Hector didn’t think he could argue with any of that. But he did feel gutsy enough to ask the question on his mind. “...Is that how you died? Originally, I mean.”
“Yes, that was indeed the voice of experience you were hearing just now.” His voice had grown softer. “Though I’m surprised you noticed. Everyone seems to think that we of Abolish are simply callous, unfeeling monsters, that we don’t understand suffering and loss and sadness and remorse. But they could not be more wrong. We understand all of these things even better than they do.” Ivan paused for a beat. “Well, most of us, anyway.”
Hector couldn’t resist the obvious point of contradiction. “If that’s true... then why do you hurt so many people?”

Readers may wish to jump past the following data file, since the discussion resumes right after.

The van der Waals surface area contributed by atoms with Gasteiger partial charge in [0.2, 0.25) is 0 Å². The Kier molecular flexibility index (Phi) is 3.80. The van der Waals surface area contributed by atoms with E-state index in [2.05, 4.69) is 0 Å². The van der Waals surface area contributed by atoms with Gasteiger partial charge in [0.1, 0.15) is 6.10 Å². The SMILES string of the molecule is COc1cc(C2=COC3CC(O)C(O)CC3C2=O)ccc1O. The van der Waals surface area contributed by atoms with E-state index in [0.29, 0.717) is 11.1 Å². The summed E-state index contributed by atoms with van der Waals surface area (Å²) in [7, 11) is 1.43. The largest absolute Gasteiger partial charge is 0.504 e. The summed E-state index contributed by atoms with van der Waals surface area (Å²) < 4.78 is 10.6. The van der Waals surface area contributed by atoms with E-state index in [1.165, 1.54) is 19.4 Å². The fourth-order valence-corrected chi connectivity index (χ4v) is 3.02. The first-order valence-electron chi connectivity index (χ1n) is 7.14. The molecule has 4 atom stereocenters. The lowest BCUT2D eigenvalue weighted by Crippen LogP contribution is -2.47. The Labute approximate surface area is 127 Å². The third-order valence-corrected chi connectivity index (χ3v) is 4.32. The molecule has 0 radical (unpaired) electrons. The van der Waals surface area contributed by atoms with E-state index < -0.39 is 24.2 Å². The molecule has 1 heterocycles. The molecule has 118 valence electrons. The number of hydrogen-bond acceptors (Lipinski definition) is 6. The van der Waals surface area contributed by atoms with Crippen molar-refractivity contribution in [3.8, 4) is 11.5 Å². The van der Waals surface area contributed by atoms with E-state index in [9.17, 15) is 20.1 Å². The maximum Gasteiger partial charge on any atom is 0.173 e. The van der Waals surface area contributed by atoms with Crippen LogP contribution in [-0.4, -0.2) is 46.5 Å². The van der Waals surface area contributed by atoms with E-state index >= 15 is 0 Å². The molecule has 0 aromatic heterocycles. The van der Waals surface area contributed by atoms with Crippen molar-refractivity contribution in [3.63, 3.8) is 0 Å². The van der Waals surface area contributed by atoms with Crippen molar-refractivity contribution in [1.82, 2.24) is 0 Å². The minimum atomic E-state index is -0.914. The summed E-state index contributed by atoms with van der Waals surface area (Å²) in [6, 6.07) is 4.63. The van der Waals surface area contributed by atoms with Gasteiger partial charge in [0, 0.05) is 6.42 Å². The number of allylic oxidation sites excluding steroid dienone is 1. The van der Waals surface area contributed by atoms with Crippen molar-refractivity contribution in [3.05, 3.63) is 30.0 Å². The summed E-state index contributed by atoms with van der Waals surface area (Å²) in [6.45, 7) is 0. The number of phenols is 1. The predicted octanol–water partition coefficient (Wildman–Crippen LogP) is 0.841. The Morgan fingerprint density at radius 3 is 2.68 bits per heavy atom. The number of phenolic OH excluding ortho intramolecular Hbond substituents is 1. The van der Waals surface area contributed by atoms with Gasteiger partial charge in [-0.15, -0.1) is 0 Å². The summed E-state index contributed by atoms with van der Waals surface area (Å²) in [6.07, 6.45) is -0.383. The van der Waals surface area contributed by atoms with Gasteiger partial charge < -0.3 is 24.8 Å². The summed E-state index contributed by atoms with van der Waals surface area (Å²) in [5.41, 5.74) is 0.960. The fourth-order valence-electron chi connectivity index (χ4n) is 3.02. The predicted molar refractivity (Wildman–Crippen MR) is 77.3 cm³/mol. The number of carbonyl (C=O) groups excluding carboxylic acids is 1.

Ivan gave him that empty-eyed stare again. “That is a very innocent-minded question from such a shameless liar.”
“I’d... just like to understand why you do what you do. I always thought it was just... for fun.”
“Ha. Fun is the effect, not the cause.”
“Then... please explain. I’m listening.”
Ivan let his gaze linger on him another time. “Mm... nah. It’d be best if you figured it out for yourself. Take a good, long look at the world and try to see things for how they really are. Then, maybe you’ll understand. And if not, well, perhaps I’ll explain it to you the next time we meet.”
Hector didn’t like that last notion very much. He wanted to say something to contest it, but the words weren’t coming now.
“I’ll give you one year,” said Ivan.
And Hector blinked. In spite of himself, he said, “Why a whole year?”
“Because I like the cut of your jib.”
Hector raised a dubious eyebrow. “...Now who’s lying?”